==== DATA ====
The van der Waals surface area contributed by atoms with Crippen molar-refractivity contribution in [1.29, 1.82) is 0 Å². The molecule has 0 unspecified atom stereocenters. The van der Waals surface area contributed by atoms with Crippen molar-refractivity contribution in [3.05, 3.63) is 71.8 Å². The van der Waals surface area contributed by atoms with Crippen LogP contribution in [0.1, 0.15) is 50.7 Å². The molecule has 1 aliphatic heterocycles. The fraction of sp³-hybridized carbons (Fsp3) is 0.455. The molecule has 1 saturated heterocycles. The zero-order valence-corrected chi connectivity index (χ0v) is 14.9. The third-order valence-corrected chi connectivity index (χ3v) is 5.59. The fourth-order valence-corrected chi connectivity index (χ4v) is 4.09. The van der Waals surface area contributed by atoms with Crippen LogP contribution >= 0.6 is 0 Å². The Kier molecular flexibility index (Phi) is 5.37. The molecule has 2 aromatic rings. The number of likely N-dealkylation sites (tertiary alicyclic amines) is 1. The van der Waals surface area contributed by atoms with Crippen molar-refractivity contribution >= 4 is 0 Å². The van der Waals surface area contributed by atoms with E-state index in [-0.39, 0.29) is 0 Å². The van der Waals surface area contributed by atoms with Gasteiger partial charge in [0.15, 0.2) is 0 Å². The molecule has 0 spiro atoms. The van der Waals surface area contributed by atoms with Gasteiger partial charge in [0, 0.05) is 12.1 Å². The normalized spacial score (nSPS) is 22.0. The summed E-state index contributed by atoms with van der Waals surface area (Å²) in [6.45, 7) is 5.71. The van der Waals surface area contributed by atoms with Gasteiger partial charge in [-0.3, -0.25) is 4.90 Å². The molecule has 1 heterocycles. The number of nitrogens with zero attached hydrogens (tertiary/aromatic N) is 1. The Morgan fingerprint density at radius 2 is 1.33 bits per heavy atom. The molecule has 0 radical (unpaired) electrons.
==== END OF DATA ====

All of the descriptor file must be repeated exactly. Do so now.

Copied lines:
The van der Waals surface area contributed by atoms with Crippen molar-refractivity contribution in [1.29, 1.82) is 0 Å². The molecule has 0 unspecified atom stereocenters. The van der Waals surface area contributed by atoms with Crippen molar-refractivity contribution in [3.05, 3.63) is 71.8 Å². The van der Waals surface area contributed by atoms with Crippen LogP contribution in [0.1, 0.15) is 50.7 Å². The molecule has 1 aliphatic heterocycles. The fraction of sp³-hybridized carbons (Fsp3) is 0.455. The molecule has 1 saturated heterocycles. The zero-order valence-corrected chi connectivity index (χ0v) is 14.9. The third-order valence-corrected chi connectivity index (χ3v) is 5.59. The fourth-order valence-corrected chi connectivity index (χ4v) is 4.09. The van der Waals surface area contributed by atoms with Crippen LogP contribution >= 0.6 is 0 Å². The Kier molecular flexibility index (Phi) is 5.37. The molecule has 2 aromatic rings. The number of likely N-dealkylation sites (tertiary alicyclic amines) is 1. The van der Waals surface area contributed by atoms with Crippen molar-refractivity contribution >= 4 is 0 Å². The van der Waals surface area contributed by atoms with E-state index in [-0.39, 0.29) is 0 Å². The van der Waals surface area contributed by atoms with Gasteiger partial charge in [0.15, 0.2) is 0 Å². The molecule has 0 spiro atoms. The van der Waals surface area contributed by atoms with Gasteiger partial charge in [0, 0.05) is 12.1 Å². The normalized spacial score (nSPS) is 22.0. The summed E-state index contributed by atoms with van der Waals surface area (Å²) in [6.45, 7) is 5.71. The van der Waals surface area contributed by atoms with Gasteiger partial charge in [-0.3, -0.25) is 4.90 Å². The molecule has 1 heterocycles. The number of nitrogens with zero attached hydrogens (tertiary/aromatic N) is 1. The Morgan fingerprint density at radius 2 is 1.33 bits per heavy atom. The molecule has 0 radical (unpaired) electrons.